“Others, fewer these... had desired reunion with something they couldn’t
have defined, but which seemed to them the only desirable thing on earth.
For want of a better name, they sometimes called it peace.”
–Albert Camus, The Plague
Our search for peace and understanding is as recurrent as the number of seconds in a day. I imagine this feeling – of having to consciously breathe – will not waiver for a very long time. I wouldn’t expect it to. In simple terms, we miss her. Constantly.
Memories of Piper are the bookends to my day. My last thought each night, my first thought every morning, followed closely by the acknowledgement of her absence beside me. As I walk through the early motions of my day, the gaps fill in, the context refocuses, and I begin to feel the familiar hurt grab hold.
The wholeness that was present even as Piper fought (especially as she fought) has gone missing. Our love for one another was magnetic. She pulled the matter of our days into something that resembled structure, her presence was a constant force, and in turn our direction unquestioned. We held tightly to our shared purpose. Now, our souls feel lost. As if our physical bodies are left searching for the half of our hearts that died with her.
The fact that living with what feels like a knife in my chest is survivable, but DIPG is not, is something I will never understand. In these long days without her, some hours are kinder than others. My thoughts wander in all directions like a forgetful bird from branch to branch… sometimes I land on agony, sometimes hopelessness, sometimes disbelief, sometimes numbness, sometimes stinging anger, and sometimes – briefly – peace.
When I picture Piper, whole, in paradise, able to be the child she truly was, I do feel immeasurable peace. It allows me to see around my own pain to the mercy that she suffers no more. Although, some days I never get past wondering why she got sick at all… the odds, the smallness of a single errant cell, the ill-fated genius of our bodies. I find peace in imagining our reunion, where she answers all the questions that weigh on me. I find peace in the archives of our memories, where I can recall exact moments and hear her euphoric giggle in my ears. Watching Harlow develop into a simultaneously similar and distinctive personality brings me peace. The fact that Piper’s warriors still grow in number, still continue the momentum she built to raise awareness, to fund research, and to support other families, brings me peace.
But through it all, the inconceivable missing and longing for her is always, always there, like a very heavy coat I can’t seem to remove. It can’t be removed, because I’m still so cold.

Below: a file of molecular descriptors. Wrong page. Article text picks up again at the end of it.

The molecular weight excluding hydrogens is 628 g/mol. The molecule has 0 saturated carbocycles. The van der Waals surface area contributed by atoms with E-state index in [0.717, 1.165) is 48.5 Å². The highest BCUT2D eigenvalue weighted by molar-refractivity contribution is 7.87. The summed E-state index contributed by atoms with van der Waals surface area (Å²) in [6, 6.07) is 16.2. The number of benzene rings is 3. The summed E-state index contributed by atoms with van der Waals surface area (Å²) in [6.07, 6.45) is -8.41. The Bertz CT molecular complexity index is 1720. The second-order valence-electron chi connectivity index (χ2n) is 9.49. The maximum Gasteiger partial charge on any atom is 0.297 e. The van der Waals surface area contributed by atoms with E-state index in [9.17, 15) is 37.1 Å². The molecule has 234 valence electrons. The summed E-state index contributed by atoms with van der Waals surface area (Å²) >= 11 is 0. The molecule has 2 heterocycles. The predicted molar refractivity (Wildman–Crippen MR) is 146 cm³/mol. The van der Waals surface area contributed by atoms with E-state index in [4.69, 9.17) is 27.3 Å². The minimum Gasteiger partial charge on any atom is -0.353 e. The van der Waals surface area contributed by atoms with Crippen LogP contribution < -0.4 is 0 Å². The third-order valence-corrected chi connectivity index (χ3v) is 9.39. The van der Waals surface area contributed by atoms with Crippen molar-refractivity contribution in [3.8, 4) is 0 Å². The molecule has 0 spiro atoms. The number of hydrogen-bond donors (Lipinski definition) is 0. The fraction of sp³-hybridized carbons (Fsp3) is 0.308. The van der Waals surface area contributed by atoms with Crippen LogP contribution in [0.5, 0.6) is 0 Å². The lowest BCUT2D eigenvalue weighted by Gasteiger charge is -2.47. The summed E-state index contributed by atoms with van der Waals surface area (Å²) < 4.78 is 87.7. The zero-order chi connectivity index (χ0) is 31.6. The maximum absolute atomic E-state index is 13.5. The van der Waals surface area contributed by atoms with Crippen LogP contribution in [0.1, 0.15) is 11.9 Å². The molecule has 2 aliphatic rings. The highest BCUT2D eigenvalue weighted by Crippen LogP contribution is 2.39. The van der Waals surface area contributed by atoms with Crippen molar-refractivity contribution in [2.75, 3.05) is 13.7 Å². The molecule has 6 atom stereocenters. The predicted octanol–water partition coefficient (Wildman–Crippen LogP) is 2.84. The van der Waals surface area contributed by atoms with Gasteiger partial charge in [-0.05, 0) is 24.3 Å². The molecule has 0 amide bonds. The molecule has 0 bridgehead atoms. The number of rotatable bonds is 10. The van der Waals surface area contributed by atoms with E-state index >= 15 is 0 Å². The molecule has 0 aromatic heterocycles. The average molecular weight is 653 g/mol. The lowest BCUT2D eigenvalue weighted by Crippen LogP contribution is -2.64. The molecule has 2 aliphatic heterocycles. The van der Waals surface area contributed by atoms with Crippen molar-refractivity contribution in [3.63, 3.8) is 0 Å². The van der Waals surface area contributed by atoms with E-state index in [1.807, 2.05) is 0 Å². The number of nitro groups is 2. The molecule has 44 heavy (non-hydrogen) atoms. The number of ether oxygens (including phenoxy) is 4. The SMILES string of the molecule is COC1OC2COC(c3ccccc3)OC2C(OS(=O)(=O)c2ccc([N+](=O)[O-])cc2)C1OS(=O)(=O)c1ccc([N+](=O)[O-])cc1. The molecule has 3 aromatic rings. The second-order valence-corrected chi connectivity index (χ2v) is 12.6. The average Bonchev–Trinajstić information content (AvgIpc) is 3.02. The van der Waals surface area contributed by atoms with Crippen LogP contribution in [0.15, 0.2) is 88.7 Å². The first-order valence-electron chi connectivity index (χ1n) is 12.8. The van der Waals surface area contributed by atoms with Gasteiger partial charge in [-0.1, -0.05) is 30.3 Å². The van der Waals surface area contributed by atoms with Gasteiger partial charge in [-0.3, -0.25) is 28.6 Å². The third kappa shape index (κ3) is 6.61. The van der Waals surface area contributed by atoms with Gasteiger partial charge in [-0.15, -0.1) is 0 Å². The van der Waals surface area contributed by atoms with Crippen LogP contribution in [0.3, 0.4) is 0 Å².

After Piper was diagnosed, I hated hearing that her death from DIPG was unavoidable, an eventuality I had to accept. I could not bear to hear it, even if I understood it. Now I feel just as hostile to the thought that I will never again in this life hold her, kiss her, or put her in another costume. I know it is so, I watched her light fade from me. But the very idea seems impossible. Like she’s only out of reach, not gone from this world. These are the thoughts that leave me feeling lost and directionless. Because the world just feels so empty without her in it. That life can and does go on will never feel right or just.
Piper desperately wanted to be five. It seemed to her to carry an authority that four could only allude to. As we prepare to face what would be her 5th birthday without her, the age she assumed would promote her to grown-up liberties like not holding hands in parking lots, operating the oven, choosing to drink only “brown soda,” or maybe even inhabiting a house of her own, I can’t say I’ll be strong. I’d give absolutely anything to be planning her party instead of bracing for a typhoon of heartache. Everywhere I look I see things she would have loved, or things we would have loved surprising her with. No, I can’t say I’ll be strong on December 18, or December 25, or any of the endlessly hard days ahead. But I can say I’ll keep seeking peace.
Knowing without question that Piper left this world better than she found it is perhaps the greatest peace this situation can offer. Knowing that we were present to hold Piper’s hand through every trial of her life is strangely comforting too. When it comes to the profound grief of losing a child, time is no remedy, it’s merely a measurement. I could live a million lifetimes and still ache for Piper. But I’m hopeful time will soften the edges of our hurting, until eventually our longing brings only warmth.